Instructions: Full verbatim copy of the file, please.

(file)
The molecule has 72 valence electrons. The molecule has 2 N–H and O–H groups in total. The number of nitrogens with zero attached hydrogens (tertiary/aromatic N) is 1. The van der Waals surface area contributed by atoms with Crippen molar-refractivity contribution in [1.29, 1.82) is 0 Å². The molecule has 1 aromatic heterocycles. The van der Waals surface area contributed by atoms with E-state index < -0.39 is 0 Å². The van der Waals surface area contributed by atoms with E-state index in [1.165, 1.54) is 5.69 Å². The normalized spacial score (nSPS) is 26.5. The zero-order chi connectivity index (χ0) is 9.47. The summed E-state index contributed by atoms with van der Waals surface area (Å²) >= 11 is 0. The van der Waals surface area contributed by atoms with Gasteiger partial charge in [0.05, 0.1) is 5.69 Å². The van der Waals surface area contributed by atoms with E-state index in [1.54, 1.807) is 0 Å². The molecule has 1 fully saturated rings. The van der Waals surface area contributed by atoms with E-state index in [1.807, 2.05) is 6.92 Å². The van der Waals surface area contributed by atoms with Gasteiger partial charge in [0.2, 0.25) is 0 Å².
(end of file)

The molecule has 72 valence electrons. The molecule has 2 N–H and O–H groups in total. The number of nitrogens with zero attached hydrogens (tertiary/aromatic N) is 1. The van der Waals surface area contributed by atoms with Crippen molar-refractivity contribution in [1.29, 1.82) is 0 Å². The molecule has 1 aromatic heterocycles. The van der Waals surface area contributed by atoms with E-state index < -0.39 is 0 Å². The van der Waals surface area contributed by atoms with E-state index in [1.165, 1.54) is 5.69 Å². The normalized spacial score (nSPS) is 26.5. The zero-order chi connectivity index (χ0) is 9.47. The summed E-state index contributed by atoms with van der Waals surface area (Å²) >= 11 is 0. The van der Waals surface area contributed by atoms with Gasteiger partial charge in [0.05, 0.1) is 5.69 Å². The van der Waals surface area contributed by atoms with E-state index in [1.54, 1.807) is 0 Å². The molecule has 1 fully saturated rings. The van der Waals surface area contributed by atoms with E-state index in [1.807, 2.05) is 6.92 Å². The van der Waals surface area contributed by atoms with Gasteiger partial charge in [0.2, 0.25) is 0 Å².